The social and cultural landscape has changed visibly in the months since season 21 of Law & Order: SVU concluded earlier this year.

And SVU showrunner Warren Leight just revealed that these events won't go unnoticed in the upcoming seasons of the show.

Leight joined THR podcast TV's Top 5 for a new interview, where he discussed how the writers room is reflecting on COVID-19 and the death of George Floyd, which led to the Black Lives Matter protests against police brutality.

In particular, Leight expressed an awareness of concerns surrounding the "hero cop" narrative and racial inequalities as they relate to crime and law enforcement.

Law & Order: SVU season 21 had new writing staff

Leight told TV's Top 5 that SVU began to address social change by hiring new writers ahead of season 21. "I put together a new staff and I made a conscious effort to bring in new voices, fresh voices, different voices and it was a radically different writers room than we had seen, even than the ones I put together years earlier," he explained.

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"I think we've tried really hard in the last year to show how class and race affect the outcomes of justice in society, but I'm beginning to suspect 'really hard' wasn't enough," Leight admitted.

"This has to be a moment where people make themselves uncomfortable, where people in power have to make themselves uncomfortable."

Special Victims Unit to reflect on COVID-19 and Black Lives Matter

Leight, who's served as showrunner since season 13, also got candid about SVU's history with "hero cops" and police violence — themes which have come under the microscope in light of the Black Lives Matter protests.

"People watch the shows to see heroes. You have the responsibility to at least depict the reality—as close to the reality as you can. There are shows with flawed cops at their center… I don't mind a flawed cop at the center, but a flawed cop with a tendency towards violence who's glorified, to me, is a real recipe for legitimizing police brutality," Leight said.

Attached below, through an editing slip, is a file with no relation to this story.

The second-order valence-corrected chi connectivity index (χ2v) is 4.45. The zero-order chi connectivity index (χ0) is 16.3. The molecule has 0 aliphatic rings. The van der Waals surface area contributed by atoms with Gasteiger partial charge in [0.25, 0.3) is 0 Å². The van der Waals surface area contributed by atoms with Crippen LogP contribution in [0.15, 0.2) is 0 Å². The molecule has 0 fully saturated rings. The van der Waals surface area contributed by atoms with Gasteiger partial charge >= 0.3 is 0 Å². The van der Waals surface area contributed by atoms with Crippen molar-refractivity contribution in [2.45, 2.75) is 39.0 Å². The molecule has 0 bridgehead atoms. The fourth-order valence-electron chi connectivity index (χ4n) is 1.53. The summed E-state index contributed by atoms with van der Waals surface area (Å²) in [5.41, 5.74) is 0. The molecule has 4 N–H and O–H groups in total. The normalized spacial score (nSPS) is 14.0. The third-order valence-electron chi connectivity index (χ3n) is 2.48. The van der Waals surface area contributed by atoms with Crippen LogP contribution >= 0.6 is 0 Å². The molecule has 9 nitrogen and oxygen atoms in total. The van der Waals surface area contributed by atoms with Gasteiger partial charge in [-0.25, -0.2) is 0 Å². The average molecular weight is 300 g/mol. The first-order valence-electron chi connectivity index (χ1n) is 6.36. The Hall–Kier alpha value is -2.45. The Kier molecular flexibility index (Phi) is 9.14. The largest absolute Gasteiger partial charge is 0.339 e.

"That's what I see the most that disturbs me… I really hate watching shows that depict the lifting the desk and throwing it in the middle of the interrogation room. I understand that that was a trope even at times on Law & Order, but I think that will be a harder trope to maintain in the current environment—or I hope that it would be a harder trope maintain."

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As for the COVID-19 pandemic, the writers have taken notice of the increase of domestic violence crimes during quarantine, Leight shared. But this focus has already been modified by the cultural moment of the Black Lives Matter protests.

"How do you reflect in the midst of a pandemic, an insurrection caused by systemic racism and police brutality? There's a lot going on, we're reeling," Leight revealed.

"We altered a teaser today to have somebody who's assumed to be guilty because he's black and he's in the wrong place. We added the extra beat that they could arrest him on the spot because he was arrested during demonstrations and he didn't show up for a desk appearance, so there's a warrant out for him. That was today's addition. God help me, what's next week? ... We try to be of the moment," he said.

Law & Order: SVU season 22

But fans of the series shouldn't fear these adjustments. The foundation of the Law & Order universe appears to be firmly set and prepared for the future.

"There are ways, we will find our way in to tell the story. Presumably our cops will still be trying to do the right thing, but it will be harder for them and they will understand why it will be harder for them," Leight concluded.

NBC's hit crime drama series is already renewed through season 24, and fans eagerly await the return of Christopher Meloni's "Elliot Stabler" in the season 22 premiere. And, as Leight's interview confirms, the writers are hard at work on the new season despite the pause on production amid the COVID-19 pandemic.